Posts Tagged ‘Interest Rates’

The Apolitical Fed and the “Big, Fat, Ugly Bubble”

Monday, October 3rd, 2016

“ … nothing at the Fed is political.”                                                     Neil Kashkari, new head of the Minneapolis Fed

The Federal Reserve Board was designed to be a nonpartisan entity, existing solely for the benefit of the American economy. Apparently, there is a flaw in the design.

During the first debate between presidential candidates Hillary Clinton and Donald Trump, Mr. Trump accused the Federal Reserve Board of keeping interest rates near zero to help Democrats in November, while creating a “big, fat, ugly bubble” that will pop after the election when the central bank raises rates.

According to Ruchir Sharma, chief global strategist for Morgan Stanley, “This riff has some truth to it.”djia

“Since the Fed began aggressive monetary easing in 2008,” Sharma wrote on Zero Hedge, “my calculations show that nearly 60% of stock market gains have come on those days, once every six weeks, that the Federal Open Market Committee announces its policy decisions.

“Put another way, the S&P 500 index has gained 699 points since January 2008, and 422 of those points came on the 70 Fed announcement days. The average gain on announcement days was 0.49%, or roughly 50 times higher than the average gain of 0.01% on other days.”

It must be a coincidence that gains are 50 times higher on days when the FOMC announces policy decisions.

Sharma’s conclusions are further supported by this chart from, which shows an inflation-adjusted Dow Jones Industrial Average.  Note the upward surge that began when the Fed began QE in 2008. (more…)

Deceptive Pricing

Monday, September 26th, 2016

If you had to believe one of the following people, who would you choose?

Heather Bresch, CEO of Mylan, makers of the EpiPen: “The misconception about our profits is understandable, and at least partly due to the complex environment in which pharmaceutical prices are determined.”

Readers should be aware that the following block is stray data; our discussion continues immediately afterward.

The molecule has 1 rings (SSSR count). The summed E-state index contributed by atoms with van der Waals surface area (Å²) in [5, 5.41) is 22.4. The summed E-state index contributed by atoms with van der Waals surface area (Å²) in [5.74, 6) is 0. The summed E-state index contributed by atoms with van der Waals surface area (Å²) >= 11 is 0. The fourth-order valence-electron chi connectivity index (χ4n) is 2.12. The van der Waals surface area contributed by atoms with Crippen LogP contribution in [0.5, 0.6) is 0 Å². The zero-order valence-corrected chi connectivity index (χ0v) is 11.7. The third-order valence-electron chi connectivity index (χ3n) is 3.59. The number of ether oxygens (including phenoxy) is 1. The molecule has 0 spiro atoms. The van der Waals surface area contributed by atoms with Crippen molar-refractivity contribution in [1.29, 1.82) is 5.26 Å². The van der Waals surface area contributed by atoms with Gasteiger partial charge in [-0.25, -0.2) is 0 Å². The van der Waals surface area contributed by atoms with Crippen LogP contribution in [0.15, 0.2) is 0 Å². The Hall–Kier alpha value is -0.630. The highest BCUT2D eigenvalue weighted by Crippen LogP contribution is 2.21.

John Stumpf, CEO of Wells Fargo: “First of all, this was by 1% of our people.”

Janet Yellen, chair of the Federal Reserve Board: “In general, I would not say that asset valuations are out of line with historical norms.”yellen

Two of the three people above were brought before Congressional committees so they could be scolded by U.S. Senator Elizabeth Warren and other upstanding, ethically pure members of Congress. Which two?

And finally, which of the three people above have had the greatest impact on you and on the economy?

Stumpf Grilled

Mr. Stumpf’s days as CEO of Wells Fargo are apparently numbered, because some of his company’s minions decided to open accounts for bank customers who never authorized them to be opened. This was done by employees to make quotas and earn bonuses. (more…)

Doubling Down on Bad Ideas

Tuesday, September 6th, 2016

Uh oh.

Until now, about the only thing good you could say about the Federal Reserve Board in recent years is that it hasn’t followed central banks in Europe and Japan by lowering interest rates below zero.

But that may be where we’re going next.

Fed Vice Chair Stanley Fischer told Bloomberg Surveillance last week that he and his Fed colleagues believe that negative interest rates are a legitimate tool for central bankers to use in their efforts to achieve full employment and economic health.Fischer